• One thing that the Democrats have yet to realize is that when it comes to their absurd “war on women” meme, time is NOT on their side. I’m 32 and before I ever converted to Catholicism I became pro-life because of science and technological advances that allow us to see our babies at their most vulnerable, inside the womb. My husband would argue with me over abortion, that is until he got to see the very first ultrasound of our son- his little limbs, his precious little heart beating- at four weeks post-conception. From that moment on he has been pro-life.

    An entire generation of women have been able to actually see inside their wombs and observe for themselves the great lie that “it’s only a clump of cells.” And as science advances, more and more women are seeing the devastating links between abortion and hormonal contraception and a myriad of health problems- both mental and physical- including cancer. It is not out of ignorance that the younger generations are becoming more and more pro-life by the year. And that will not work out in favor of the Democrat party so long as they continue to embrace the extreme “feminist” agenda.

  • And yes, they should be very, very afraid of Marco Rubio. I hitched myself to his wagon the minute he announced his run for Senate. He just GETS it.

  • Bit dubious about Mr. Rubio. He maintained a solo law practice on the side for a number of years but is close to a pure career politician. Mr. Ryan has the same problem: non-electoral and then electoral politics have been his whole life. Also, neither has held an executive position. I would hope Mr. Romney would put Mr. Ryan in charge of the Office or Management and Budget so he gets to be a boss for a while. Would much prefer someone about 60 who has had two or three careers.

  • “It seems the Democrat party is aging and there aren’t any young people rising up among them. Not the case with the Republicans.”

    Hmm, let’s see… pro-choice… smaller families… not too many young Democrats. Whereas…

  • I watched most of the speaches, and I think Rubio was the most impressive. How old is he – 38? His speach was impeccably scripted, and masterfully delivered.
    Could well be a log jam of candidates over the next couple of decades ;-)

    But I thought his brief introduction of Spanish when talking about his father was a touch of genius.
    To me, it has been very enlightening how many of these people – men and women – who are only 1 or 2 generations removed from being immigrants, or are in fact immigrants when in their infancy.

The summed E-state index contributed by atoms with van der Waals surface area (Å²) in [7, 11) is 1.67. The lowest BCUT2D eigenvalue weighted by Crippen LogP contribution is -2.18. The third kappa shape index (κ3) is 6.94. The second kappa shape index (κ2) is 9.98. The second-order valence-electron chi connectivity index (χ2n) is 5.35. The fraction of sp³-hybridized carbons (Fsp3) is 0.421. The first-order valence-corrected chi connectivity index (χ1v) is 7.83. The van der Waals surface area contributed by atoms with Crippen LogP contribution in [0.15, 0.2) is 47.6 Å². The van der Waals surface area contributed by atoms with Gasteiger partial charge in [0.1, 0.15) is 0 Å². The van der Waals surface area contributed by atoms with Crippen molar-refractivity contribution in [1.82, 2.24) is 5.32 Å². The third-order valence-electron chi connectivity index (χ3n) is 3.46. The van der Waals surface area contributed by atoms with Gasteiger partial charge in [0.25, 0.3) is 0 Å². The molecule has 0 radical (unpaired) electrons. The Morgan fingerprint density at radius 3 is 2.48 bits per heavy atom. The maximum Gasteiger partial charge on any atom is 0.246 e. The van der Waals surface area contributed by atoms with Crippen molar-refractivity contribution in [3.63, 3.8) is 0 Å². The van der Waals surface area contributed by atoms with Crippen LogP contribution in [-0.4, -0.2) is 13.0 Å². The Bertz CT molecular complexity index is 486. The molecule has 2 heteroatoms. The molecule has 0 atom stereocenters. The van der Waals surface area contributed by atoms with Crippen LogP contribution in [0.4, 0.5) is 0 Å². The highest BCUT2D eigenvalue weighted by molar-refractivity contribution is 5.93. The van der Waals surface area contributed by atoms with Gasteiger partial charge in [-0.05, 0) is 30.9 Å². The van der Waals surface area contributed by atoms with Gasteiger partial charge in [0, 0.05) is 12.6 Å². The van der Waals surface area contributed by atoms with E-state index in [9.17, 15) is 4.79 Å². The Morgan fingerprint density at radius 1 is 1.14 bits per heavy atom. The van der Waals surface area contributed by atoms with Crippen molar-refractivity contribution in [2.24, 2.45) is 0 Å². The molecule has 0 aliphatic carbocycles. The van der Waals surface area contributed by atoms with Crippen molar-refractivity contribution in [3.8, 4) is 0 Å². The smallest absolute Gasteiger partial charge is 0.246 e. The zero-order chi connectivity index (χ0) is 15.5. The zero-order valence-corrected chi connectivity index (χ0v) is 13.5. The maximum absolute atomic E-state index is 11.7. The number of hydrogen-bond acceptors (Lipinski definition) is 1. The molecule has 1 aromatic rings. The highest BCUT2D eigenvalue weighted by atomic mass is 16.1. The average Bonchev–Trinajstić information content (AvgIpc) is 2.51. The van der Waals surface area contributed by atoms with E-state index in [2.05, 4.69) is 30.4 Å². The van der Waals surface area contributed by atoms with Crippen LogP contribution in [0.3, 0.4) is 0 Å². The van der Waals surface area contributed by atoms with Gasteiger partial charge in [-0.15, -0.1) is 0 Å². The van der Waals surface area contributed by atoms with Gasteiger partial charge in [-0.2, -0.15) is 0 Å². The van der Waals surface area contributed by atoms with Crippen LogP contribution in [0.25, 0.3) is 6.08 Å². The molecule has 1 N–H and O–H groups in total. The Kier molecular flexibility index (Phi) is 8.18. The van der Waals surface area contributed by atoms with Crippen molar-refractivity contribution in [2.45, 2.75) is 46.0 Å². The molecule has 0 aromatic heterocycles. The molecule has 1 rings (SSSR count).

• “It seems the Democrat party is aging and there aren’t any young people rising up among them. Not the case with the Republicans.”

    The sample size is too small to say much, but it does seem you have had a secular decline in the quality of the Democratic Party’s competitive presidential candidates. The trio of Obama, Clinton, and Edwards were just the sorriest bunch to compete in either major party in forever. The contrast between them and the quintets which competed in 1972 and 1988 is depressing.

  • In any endeavor, whoever is hyped to be the next great thing rarely lives up to the hype. So I would be careful in hyping Rubio as a future president.

  • The problem I see in most of your comments is not that you are supporting one corrupt, pro-corporation, irreligious phony political mob over another mob that is equally corrupt. The problem is that many Catholics, including much of the U.S.-based leadership of the Catholic church, mislead our people into believing in a warped “patriotism” and political ideology that is completely inconsistent with proper Catholic morals and values. Most of the contributors here are also kidding themselves: Ryan, Rubio and other young “rising stars” are simply puppets of strong corporate and financial interests. Your admiration should be for the puppet-masters, the organized corporate forces that controls the Republican Party, not B-grade actors in their employ.

  • Got it GC. Everybody is corrupt except you.

  • Got it DRM: You apparently love to pretend that you are very clever. But this still does not explain why you so admire puppets of organized corporate interests, like Ryan and Rubio. Some would argue that David Koch and others, whose money and power orchestrate the direction of the Republican Party, is a far more significant player. I think as Catholics we should really love the very pious Christian David Koch!!!

  • “You apparently love to pretend that you are very clever.”

    Glib certainly, clever occasionally.

    “But this still does not explain why you so admire puppets of organized corporate interests, like Ryan and Rubio.”

    Because they aren’t “puppets of organized corporate interests” but rather politicians who have the audacity to hold beliefs that obviously differ from your own.

    “Some would argue that David Koch and others, whose money and power orchestrate the direction of the Republican Party, is a far more significant player. I think as Catholics we should really love the very pious Christian David Koch!!!”

    Now don’t say a word against David Koch!

    http://the-american-catholic.com/2012/08/24/don-theres-a-nut-on-the-phone/

    You GC are a prime example of a paranoid style in American politics that has become commonplace on the Left in this country. Honest, intelligent people simply couldn’t come to different conclusions from you on policy issues. They must be controlled by evil puppet masters! You are the mirror image of the John Birch Society and some of the more “ardent” supporters of Ron Paul.

  • Once again, Mr. MCClarey, let me satisfy your need for self importance: You are SOOOOOOOOOOO clever!!!! However, a personal attack on me because you assume I have political views that are very different from yours is unwarranted.